Even if you’re not an Aaliyah fan, you’ve probably heard of the controversy surrounding Lifetime’s biopic about the late singer. The press surrounding the film from the moment it was announced centered on Aaliyah’s family’s disapproval and Lifetime losing the rights to use most of Aaliyah’s original music.
If that wasn’t a red flag to producers, having their first star — Disney Channel’s Zendaya — drop out of the project because she didn’t think the story was being handled delicately should have been. Yet, here it is. The film recast Alexandra Shipp in its title role and is as teeth-gritting awkward as anyone could expect.
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Not having the rights to the music forced Lifetime to focus on Aaliyah’s personal life, including her secret marriage to R. Kelly when she was still a teenager and he was 27. It’s a story that Aaliyah denied happening when she was alive and her family has been opposed to talking about.
Still, Lifetime covered the topic in a haphazard way. The situation was painted as star crossed lovers torn apart by her parents rather than a predator who coaxes a 15 year old girl into an illegal marriage. Her parents do force an annulment in the film, but then there is another 15 minutes showcasing Aaliyah as a lovesick teenager rather than the emerging new face of R&B.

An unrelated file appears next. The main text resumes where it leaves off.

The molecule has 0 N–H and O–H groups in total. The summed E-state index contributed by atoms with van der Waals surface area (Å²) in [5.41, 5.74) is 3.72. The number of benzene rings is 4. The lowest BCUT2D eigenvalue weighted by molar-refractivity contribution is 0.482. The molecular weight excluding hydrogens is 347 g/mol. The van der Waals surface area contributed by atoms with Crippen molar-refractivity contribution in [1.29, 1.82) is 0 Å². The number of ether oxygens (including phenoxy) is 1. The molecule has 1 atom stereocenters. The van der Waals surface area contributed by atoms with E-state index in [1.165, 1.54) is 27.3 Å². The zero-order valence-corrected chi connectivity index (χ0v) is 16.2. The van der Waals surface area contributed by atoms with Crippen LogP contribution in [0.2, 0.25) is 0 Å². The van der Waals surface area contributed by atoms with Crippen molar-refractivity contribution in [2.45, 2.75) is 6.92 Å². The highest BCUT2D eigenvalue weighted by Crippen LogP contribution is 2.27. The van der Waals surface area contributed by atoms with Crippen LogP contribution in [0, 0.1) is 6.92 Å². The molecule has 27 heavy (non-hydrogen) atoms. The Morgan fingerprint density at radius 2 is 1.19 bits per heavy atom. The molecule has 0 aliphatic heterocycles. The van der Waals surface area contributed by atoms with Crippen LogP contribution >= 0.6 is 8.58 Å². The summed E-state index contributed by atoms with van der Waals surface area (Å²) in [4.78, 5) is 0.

Without access to Aaliyah’s pivotal performances, Lifetime tried to show Aaliyah’s musical prowess and business savvy through a series of meetings with record executives and talent agents. However, the two most influential people in Aaliyah’s career — Missy Elliott and Timbaland — are relegated to one scene and two mentions, despite the fact they crafted her biggest hits. They were essential in cementing Aaliyah as the “princess of R&B.” It’s also laughable that the first Missy beat Aaliyah listens to in the film is definitely from “Work It” — which Elliott released in 2002, a year after Aaliyah died.
The film goes on to dismisses Aaliyah’s soundtrack contributions without mentioning the tracks by name — yet “Are You That Somebody” (“Dr. Doolittle”) and “Try Again” (“Romeo Must Die”) are arguably the singer’s most recognized singles. They do spotlight her singing “Journey to the Past” from “Anastasia” at the Oscars — most likely because it was one of the few songs they could get rights to, but it doesn’t make sense to hardly acknowledge the other two’s existence.
The most important moments of Aaliyah’s career are handled through her giving radio interviews rather than being shown. There are random fast forwards to jump to the parts of Aaliyah’s story Lifetime was able to secure the rights to tell rather than trying to portray an accurate timeline of her career. For fans of the late singer it feels egregious and for casual watchers it’s disorienting and uncomfortable.
Aaliyah died tragically in a plane crash at the young age of 22 but it’s not her sudden death that makes Aaliyah memorable. Her short career changed the sound of modern R&B. She’s a direct influence on today’s biggest superstars, including Beyonce and Drake.
This isn’t a film that honors that legacy — and it’s not the film Aaliyah, who was painstakingly careful about her image, would have wanted made. Shipp is endearing enough, but sounds nothing like the singer. The songs they were able to use were placed in the wrong time periods of her career and overall the film comes off as sloppy at best.
When Lifetime realized they weren’t going to be able to make the movie properly, they should have let it go.